Any production starring Mandy McElhinney is well worth viewing. Just last night I watched Paper Giants for a third time, and I never would tire of seeing those Rhonda & Ketut ads on television a few years ago.
That McElhinney is at the centre of Black Swan State Theatre Company’s production of Tennessee Williams’ The Glass Menagerie – complete with insistent southern accent and vintage drag to die for – made seeing the production at His Majesty’s Theatre not only a delight, but a necessity.
If you’re not one for theatrical Americana, here is the gist of the play: a southern belle (Amanda Wingfield) only wants the best for her two children (Tom and Laura – him stuck working in a shoe factory; her a sufferer of cerebral palsy, albeit not as suffering as her worrying mother makes out). With her socialite adolescence behind her, Amanda puts her energies into pushing her children up the social and financial ladder from which she herself has fallen. And, boy, does she push, inviting gentleman callers around to palm her daughter off to, one in particular being a work colleague from the factory Tom works at.
The play is reportedly autobiographical, featuring characters based on Williams’ histrionic mother and his mentally fragile sister whom his mother constantly worries about not being able to marry off. Williams was even going to call the play The Gentleman Caller.
The play portrays not only the fragility of family relationships – of being pushed by loved ones to do something to the point of breaking – but reveals how old styles of courtship are evident even in today’s dating whirlpool.
Some critics might think The Glass Menagerie and its main plot of a woman trying to push her daughter into the arms of a suitable suitor is somewhat old-fashioned, perhaps even tone-deaf in an age when (a) feminism has reached a point where an adult woman is perfectly capable of finding her own partner, no matter what her physical status, and (b) we live in an age where efficient online communications mean anyone can meet and date anyone at anytime. However, the production is still relevant to the modern ways of dating. Just the notion of the matriarch putting on airs and graces in order to attract a partner for her daughter is akin to all the editing and hype that goes on in online dating, particularly on platforms such as Instagram, Tinder and the unfortunately titled Plenty of Fish. With or without the internet, men and women have always tried to put on a better face when it comes to courting and dating.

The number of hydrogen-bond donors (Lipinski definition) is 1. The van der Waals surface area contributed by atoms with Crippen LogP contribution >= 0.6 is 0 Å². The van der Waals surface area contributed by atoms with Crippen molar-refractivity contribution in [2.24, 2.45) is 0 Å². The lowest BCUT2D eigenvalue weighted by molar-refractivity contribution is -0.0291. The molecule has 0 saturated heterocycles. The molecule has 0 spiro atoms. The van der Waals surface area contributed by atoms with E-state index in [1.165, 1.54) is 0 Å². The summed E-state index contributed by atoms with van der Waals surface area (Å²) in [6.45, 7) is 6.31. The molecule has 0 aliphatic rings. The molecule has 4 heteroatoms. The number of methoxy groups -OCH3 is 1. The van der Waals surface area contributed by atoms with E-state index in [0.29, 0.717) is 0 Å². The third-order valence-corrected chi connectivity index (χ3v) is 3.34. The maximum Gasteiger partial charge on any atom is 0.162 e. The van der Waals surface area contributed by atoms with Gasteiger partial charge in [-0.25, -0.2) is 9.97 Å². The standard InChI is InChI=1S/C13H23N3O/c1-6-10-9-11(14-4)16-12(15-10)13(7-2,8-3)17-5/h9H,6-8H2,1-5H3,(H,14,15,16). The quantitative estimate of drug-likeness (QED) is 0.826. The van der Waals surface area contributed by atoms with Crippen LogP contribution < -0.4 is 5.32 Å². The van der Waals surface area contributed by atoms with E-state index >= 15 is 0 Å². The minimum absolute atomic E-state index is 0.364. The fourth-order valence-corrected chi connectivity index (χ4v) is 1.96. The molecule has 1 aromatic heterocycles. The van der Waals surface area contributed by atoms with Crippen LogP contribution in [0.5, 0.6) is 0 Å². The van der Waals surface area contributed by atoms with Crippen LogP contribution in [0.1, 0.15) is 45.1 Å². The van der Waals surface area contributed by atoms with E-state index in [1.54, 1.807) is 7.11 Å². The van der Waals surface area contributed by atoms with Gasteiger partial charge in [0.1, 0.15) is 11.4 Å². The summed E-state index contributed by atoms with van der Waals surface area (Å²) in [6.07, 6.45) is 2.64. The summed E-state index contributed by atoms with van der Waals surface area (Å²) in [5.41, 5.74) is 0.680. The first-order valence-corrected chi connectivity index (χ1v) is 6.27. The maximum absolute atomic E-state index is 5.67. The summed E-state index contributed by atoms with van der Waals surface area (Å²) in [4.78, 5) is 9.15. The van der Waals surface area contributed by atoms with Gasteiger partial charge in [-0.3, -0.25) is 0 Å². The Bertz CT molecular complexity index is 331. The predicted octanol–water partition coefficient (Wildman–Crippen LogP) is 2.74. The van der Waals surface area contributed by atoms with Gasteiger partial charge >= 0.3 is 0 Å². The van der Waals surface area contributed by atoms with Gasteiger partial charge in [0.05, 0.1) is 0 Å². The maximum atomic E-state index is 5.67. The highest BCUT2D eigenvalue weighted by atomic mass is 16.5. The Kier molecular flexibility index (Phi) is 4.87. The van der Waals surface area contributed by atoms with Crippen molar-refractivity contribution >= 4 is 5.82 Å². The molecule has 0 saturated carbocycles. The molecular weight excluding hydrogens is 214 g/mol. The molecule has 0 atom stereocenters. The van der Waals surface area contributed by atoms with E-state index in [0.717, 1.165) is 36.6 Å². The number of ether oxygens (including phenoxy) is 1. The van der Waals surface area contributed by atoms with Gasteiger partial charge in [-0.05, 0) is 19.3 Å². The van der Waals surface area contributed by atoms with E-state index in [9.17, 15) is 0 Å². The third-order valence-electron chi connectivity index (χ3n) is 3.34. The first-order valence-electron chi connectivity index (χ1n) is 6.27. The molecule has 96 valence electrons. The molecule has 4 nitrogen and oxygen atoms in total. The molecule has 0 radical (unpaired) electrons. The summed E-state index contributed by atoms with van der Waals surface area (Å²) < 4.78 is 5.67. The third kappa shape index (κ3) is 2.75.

Director Clare Watson has done a delightful job in keeping an eye over this classic play, seeing to it that its original aesthetics remain intact while allowing for flashes of contemplation of the story’s relevancy to the here and now – which is a difficult thing to do since matriarch Amanda hardly allows for a second’s silence with all her relentless ranting. Which we love, remember, because it’s Mandy McElhinney doing all that talking.
Says Watson of the production: “It’s like we’re watching ourselves on VHS in a time when we were a little more glamorous and much more devil-may-care. Who’s at the door? Could that be the gentleman caller?”
Also starring in the play is Joel Jackson as Amanda’s son Tom Wingfield (Peter Allen: Not The Boy Next Door), along with Acacia Daken as Laura Wingfield (Lies Within Us) and Jake Fryer-Hornsby as the gentleman caller, Jim O’Connor (Halim, Dracula) in a tight but well-rounded cast. The small size of the cast makes it easy for viewers to follow the plot but also to truly see the divide in all four of its main characters.
With a set design that includes surtitles (that flash during the more poignant moments, each summing up scene themes nicely) – and with fabulous costumes curated by Fiona Bruce that reveal unique expressionism even in the midst of dire times (the play is set between the two world wars), The Glass Menagerie is as vivid and splendid a production as its main protagonist is vivacious and insistent in her pimping.
‘The Glass Menagerie’ is on at His Majesty’s Theatre in Perth until August 21, 2022. Tickets are available through www.bsstc.com.au.